With apple trees, as with so much in life, it’s all a question of size. I can rattle off various M numbers for rootstocks, and you can look these up (our friends at Orange Pippin have a really useful chart here) But in most garden centres, and buying online, what you have to look for is the word ‘dwarfing’. If a tree is grown on a dwarfing rootstock, it means it will not grow very tall. The rootstock gives the height and vigour of the tree. This means that you can grow a tree in a pot, on a sheltered balcony or patio or wherever you like, as long as the pollinating insects can find it. If you want a tree for your garden, choose one on a ‘semi dwarfing’ rootstock, that will give you a nice sized tree where you can reach all the apples.
There are now self fertile trees (Scrumptious is a very good variety), which means you will only need the one, but most trees need another one reasonably close by so that they can cross pollinate.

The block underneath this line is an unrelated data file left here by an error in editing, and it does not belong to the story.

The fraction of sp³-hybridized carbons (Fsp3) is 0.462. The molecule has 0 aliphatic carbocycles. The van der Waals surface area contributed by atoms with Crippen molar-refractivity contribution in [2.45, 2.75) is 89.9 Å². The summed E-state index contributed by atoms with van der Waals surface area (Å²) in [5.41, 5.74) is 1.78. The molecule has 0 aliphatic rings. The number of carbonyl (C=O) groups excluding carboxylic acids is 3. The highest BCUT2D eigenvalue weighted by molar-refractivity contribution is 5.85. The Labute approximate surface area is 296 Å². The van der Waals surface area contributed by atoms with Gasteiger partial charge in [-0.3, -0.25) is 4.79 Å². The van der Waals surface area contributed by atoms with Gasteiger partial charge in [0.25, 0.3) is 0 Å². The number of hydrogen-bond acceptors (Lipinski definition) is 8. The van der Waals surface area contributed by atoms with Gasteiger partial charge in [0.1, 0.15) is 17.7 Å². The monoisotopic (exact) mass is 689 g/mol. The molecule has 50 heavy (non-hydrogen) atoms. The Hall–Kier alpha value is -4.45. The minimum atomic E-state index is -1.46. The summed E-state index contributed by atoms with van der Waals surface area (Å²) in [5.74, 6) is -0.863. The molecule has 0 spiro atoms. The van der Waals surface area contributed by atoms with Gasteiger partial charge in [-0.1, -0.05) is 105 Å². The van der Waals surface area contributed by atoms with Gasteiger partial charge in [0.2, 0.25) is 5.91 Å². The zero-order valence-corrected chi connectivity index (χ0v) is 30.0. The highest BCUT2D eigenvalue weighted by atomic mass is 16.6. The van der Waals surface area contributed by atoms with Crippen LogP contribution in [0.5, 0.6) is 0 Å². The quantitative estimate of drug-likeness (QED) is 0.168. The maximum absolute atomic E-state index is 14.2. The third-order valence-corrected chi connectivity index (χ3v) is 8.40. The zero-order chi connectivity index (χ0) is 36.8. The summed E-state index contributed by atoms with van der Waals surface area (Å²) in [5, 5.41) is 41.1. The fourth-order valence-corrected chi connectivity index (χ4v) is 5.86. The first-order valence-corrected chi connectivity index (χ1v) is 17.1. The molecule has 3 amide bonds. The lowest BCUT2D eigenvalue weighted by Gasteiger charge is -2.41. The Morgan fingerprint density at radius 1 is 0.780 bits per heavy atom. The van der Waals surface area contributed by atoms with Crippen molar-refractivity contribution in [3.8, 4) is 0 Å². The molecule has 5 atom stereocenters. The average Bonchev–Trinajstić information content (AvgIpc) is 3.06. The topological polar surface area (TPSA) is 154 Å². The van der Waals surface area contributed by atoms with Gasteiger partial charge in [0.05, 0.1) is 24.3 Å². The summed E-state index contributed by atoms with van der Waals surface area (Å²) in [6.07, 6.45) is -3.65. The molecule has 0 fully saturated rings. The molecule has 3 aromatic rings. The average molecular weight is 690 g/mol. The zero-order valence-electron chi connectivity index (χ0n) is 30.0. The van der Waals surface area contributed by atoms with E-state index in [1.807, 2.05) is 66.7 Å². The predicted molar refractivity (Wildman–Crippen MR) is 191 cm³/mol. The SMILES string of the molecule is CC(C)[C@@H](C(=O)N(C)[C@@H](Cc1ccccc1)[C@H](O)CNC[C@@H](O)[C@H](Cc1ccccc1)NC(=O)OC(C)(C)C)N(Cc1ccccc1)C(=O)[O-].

Armed with all this knowledge, what should you look for when you choose a tree? Look for one that is nice and upright, and where the union between the tree and the rootstock is clean and even. Some of the leaves may be brown or dried, that’s fine. As long as you can see healthy leaves too, and no injuries, the main concern is the shape. Walk past any that have, for example, one really long branch leaning one way, and one short one the other way. Although these things can be corrected with pruning, start off with the best shape you can get.